Trivia: The novel plays hommage to Isaac Asimov in the name of one of the secondary characters.

Aware of the role played by scientific research within the contemporary society, it is a shared feeling in our institute that our research has more or less direct incidence on our surroundings, and that ethical aspects have to be cared for. Some senior researchers are quite commited to the ethical aspects of robotics, but even more interesting is that young researchers in their formative period show concern about these issues, which is quite promising for the future.

Ethics during experimentation

Research in human-robot interaction (HRI) may require at some point to conduct experiments with human subjects. This may occur, for example, during skill acquisition, when human demonstrations are required for the robot to learn by generalizing the observed human attempts to perform the skill. This learning from demonstration scheme typically involves motion capture, force sensing, and/or video recording. Or the researcher may want to test new modalities of the robot communicating with human subjects. Moreover, it is often necessary that these subjects have no technical background, so as to favour unbiased testing. More delicate are those situations, such as those arising in rehabilitation robotics, where the human subjects have some kind of disability. In any case, the research project has to comply with the corresponding protocols regarding ethics, which in practice means to obtain a favourable evaluation of one of the mother institutions.

In the case of CSIC, the Ethics Committee requires the following documents for validating research involving experiments with human subjects:

  • A project report, with a brief description of the involved research, aims and methodology. Special attention should be payed to provide a more detailed description as for the risk lowering measures, privacy protection, personal data gathering and management, etc.
  • The application form, which has three sections. The relevant one is part A, "research with human beings, human samples and/or data". The researcher can retrieve this form from the CSIC intranet (Gestión Científica ˃ Ética en la Investigación ˃ Ética y ciencia).
  • Information sheet (i.e., information which is provided to the subjects about the experiments and the resulting data management).
  • Document of informed consent (i.e., form provided to the subjects where they can state acknowledgement of the main features of the experiments, and their willingness to participate and acceptance of the conditions of data management and storage).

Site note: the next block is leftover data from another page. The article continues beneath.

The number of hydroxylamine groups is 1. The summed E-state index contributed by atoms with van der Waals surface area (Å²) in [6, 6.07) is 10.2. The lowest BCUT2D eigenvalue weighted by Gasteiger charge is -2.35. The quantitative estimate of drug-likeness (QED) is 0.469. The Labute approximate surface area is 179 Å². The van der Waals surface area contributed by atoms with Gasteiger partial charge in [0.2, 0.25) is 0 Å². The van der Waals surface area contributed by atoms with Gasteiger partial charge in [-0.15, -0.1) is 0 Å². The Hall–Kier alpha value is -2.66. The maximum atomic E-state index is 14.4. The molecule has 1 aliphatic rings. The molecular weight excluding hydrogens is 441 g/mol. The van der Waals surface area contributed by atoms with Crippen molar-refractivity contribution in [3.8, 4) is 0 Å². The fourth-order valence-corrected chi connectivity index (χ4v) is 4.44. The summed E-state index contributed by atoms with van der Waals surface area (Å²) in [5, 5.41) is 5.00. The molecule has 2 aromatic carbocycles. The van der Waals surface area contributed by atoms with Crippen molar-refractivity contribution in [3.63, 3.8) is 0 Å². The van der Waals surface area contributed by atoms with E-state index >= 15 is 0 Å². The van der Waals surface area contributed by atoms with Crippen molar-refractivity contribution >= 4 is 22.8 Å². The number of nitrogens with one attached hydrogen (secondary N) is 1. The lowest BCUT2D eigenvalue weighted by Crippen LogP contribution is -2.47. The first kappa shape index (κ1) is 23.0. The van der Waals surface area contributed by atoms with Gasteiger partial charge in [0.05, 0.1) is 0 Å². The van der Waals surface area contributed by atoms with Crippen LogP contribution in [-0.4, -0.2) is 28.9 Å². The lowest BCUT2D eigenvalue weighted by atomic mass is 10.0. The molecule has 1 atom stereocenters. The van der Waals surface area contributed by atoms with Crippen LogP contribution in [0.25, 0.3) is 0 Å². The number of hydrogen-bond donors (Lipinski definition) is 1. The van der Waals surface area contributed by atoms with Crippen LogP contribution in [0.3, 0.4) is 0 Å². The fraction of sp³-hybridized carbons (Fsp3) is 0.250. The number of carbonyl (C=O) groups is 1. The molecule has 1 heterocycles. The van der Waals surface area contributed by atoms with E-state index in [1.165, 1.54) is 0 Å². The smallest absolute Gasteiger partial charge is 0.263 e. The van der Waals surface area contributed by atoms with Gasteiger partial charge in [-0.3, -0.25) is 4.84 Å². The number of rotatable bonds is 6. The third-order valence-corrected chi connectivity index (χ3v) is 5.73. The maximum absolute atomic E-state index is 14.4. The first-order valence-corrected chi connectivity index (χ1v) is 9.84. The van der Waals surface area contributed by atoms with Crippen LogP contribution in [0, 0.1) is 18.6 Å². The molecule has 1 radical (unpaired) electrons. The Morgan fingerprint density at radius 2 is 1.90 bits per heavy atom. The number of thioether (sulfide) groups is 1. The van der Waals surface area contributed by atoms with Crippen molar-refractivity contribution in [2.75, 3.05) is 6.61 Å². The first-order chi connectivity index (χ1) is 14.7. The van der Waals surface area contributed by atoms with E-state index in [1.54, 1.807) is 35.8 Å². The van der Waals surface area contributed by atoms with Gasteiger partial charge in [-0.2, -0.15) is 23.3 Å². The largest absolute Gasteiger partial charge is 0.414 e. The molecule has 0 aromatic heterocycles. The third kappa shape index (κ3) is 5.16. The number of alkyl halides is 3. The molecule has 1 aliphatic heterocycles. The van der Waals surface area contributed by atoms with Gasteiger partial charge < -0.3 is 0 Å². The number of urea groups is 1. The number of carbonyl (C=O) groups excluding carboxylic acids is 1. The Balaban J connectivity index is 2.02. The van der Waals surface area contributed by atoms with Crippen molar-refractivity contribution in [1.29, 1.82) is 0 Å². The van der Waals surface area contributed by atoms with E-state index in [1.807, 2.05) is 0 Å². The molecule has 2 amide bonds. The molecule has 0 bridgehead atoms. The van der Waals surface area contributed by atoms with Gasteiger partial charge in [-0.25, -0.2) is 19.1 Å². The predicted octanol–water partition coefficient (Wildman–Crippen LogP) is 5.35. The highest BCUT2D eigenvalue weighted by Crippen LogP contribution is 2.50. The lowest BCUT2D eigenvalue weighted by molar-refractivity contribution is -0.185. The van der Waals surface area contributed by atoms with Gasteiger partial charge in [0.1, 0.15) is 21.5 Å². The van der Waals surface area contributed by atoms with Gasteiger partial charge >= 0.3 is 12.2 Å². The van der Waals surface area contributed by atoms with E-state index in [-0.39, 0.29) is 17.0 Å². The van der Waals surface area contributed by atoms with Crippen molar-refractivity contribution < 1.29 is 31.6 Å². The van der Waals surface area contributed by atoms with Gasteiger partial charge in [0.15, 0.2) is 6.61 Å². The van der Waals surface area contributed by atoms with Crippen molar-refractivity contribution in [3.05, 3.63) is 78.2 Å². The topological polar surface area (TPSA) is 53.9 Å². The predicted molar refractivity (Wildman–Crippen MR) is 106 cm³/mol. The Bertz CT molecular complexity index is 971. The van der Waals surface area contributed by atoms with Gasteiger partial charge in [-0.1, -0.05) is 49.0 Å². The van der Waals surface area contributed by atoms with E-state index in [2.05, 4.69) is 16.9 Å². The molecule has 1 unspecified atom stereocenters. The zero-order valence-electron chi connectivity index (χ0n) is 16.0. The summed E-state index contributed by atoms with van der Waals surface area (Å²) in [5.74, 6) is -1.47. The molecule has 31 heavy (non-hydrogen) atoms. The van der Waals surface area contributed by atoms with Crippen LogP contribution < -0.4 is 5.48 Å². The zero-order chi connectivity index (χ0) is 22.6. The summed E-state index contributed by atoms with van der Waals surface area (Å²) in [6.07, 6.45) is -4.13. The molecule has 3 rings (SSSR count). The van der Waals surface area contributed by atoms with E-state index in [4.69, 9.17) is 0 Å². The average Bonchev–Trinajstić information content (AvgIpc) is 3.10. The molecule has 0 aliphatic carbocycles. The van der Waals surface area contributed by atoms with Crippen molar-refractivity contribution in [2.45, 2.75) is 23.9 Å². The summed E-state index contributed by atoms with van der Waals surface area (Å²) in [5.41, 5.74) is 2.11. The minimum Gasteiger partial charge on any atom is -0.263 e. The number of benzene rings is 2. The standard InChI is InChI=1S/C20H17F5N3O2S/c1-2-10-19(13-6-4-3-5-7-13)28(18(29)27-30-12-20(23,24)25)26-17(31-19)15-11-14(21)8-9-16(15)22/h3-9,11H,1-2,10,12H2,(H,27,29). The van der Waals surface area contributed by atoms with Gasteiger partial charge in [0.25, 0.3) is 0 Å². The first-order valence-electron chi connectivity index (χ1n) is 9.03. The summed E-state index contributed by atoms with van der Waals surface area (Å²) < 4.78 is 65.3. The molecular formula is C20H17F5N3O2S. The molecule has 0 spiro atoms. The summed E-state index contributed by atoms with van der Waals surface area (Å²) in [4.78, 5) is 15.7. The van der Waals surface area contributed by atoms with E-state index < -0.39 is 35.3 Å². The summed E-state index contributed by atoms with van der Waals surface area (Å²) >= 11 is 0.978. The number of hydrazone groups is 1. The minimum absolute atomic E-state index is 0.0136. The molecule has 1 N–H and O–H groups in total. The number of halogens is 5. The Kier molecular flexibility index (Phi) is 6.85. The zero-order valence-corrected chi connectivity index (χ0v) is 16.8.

These are the basic documents, but if the experiments are to be carried out in other premises than the research centre of the PI, or if there is some physical or psychological harm risk, or the subjects have some kind of disability, additional documents are needed, such as a favourable report from the committee of ethics of the collaborating institution (the one providing the premises and/or the subjects) or of a medical doctor supervising the well-being of the subjects during experimentation. Data gathering, management and storage deserve special attention, so as to guarantee privacy of the subjects, and no other uses than the ones the subjects have provided their consent for. Guidelines on data protection can be found in this EU document

As for the UPC, the newly created (2020) UPC Ethics Committee does also act as a consultative and advisory body for the university community. They provide links to request forms for ethical supervision of research, depending of the modality of ethical concern (stem cells, human subjects, human cells or tissues, personal data, AI, etc.)(in Catalan), and a guide for requesting such ethical guidance (also in Catalan). The documents required to conduct experiments involving interaction with human subjects are basically the same as for the case of CSIC, as described in this guide.

Carme Torras is currently Vice-president of the CSIC Ethics Committee. Pablo Jiménez is external expert evaluator for this committee, having performed the evaluation for two projects in 2021.

UPC compromise of no war-related research

IRI adheres to one of its mother institution's compromise of fostering a culture of peace. In particular, the UPC expresses in its statutes that the knowledge generated in the university has to serve a culture of peace, and that it has not to participate in research projects with military purposes.